On November 20, 2014, President Obama announced a plethora of immigration benefits to fix many of the problems with US immigration law. One of these was to expand deferred action to provide relief to some undocumented parents of US citizen and legal permanent resident children (DAP). Deferred action is a type of prosecutorial discretion whereby the US government provides an individual with temporary lawful status in the US and relief from deportation. Generally, deferred action is granted to individuals who have not committed serious crimes and who do not pose a threat to national security, public safety and border security. Deferred action does not confer any lawful immigration status in the US, such as legal permanent residency or US citizenship.
The following are the eligibility requirements that the applicants must satisfy for relief under DAP:
- have a son or daughter who is a US citizen or lawful permanent resident as of November 20, 2014;
- have continuously resided in the US since before January 1, 2010;
- are physically present in the US as of November 20, 2014, and as of the time of requesting deferred action;
- have no lawful immigration status in the US as of November 20, 2014;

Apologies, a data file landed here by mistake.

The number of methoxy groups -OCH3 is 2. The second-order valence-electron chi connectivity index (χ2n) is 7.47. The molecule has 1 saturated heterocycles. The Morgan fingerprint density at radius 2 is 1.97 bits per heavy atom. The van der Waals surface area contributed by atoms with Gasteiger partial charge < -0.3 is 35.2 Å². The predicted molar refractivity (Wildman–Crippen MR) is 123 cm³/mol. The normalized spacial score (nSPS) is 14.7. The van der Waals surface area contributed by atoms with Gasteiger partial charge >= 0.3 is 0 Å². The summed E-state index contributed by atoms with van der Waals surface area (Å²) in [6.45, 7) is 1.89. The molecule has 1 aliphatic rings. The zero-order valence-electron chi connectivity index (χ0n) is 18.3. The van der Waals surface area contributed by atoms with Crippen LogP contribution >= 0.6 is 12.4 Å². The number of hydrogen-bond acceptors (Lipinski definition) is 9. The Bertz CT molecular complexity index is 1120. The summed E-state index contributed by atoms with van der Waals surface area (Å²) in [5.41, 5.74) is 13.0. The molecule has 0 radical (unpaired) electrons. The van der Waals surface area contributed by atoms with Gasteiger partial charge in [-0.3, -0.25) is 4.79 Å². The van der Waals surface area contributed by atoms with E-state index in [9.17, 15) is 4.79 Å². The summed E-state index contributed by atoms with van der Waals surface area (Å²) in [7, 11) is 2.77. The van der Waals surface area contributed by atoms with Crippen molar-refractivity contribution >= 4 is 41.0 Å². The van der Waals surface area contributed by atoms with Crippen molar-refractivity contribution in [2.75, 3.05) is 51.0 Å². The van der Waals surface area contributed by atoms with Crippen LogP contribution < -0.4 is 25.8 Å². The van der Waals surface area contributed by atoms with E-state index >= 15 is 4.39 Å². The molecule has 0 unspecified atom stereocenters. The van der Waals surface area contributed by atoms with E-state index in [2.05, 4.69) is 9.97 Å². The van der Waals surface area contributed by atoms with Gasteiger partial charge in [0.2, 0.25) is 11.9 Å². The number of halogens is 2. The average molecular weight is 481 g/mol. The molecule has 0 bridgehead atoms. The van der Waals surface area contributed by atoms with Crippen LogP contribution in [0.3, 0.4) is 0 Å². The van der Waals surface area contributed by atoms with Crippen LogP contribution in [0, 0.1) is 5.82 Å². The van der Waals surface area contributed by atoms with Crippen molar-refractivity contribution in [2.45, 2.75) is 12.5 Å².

- are not priorities for enforcement of deportation pursuant to US Department of Homeland Security’s apprehension, detention and removal policies; and
- do not present any other factors that make it inappropriate to grant deferred action.
Immigration officers will review these criteria but the ultimate decision on granting deferred action will be determined on a case-by-case basis.
Applicants for DAP must submit biometrics to USCIS and undergo background checks. Applicants are eligible to apply for employment authorization. Even applicants who are in removal proceedings or who are subject to a final order of removal are eligible to apply with USCIS. A grant of deferred action will be for three years. The total filing fee is $465 and there will be limited fee exemptions. USCIS will start accepting applications no later than 180 days from November 20, 2014.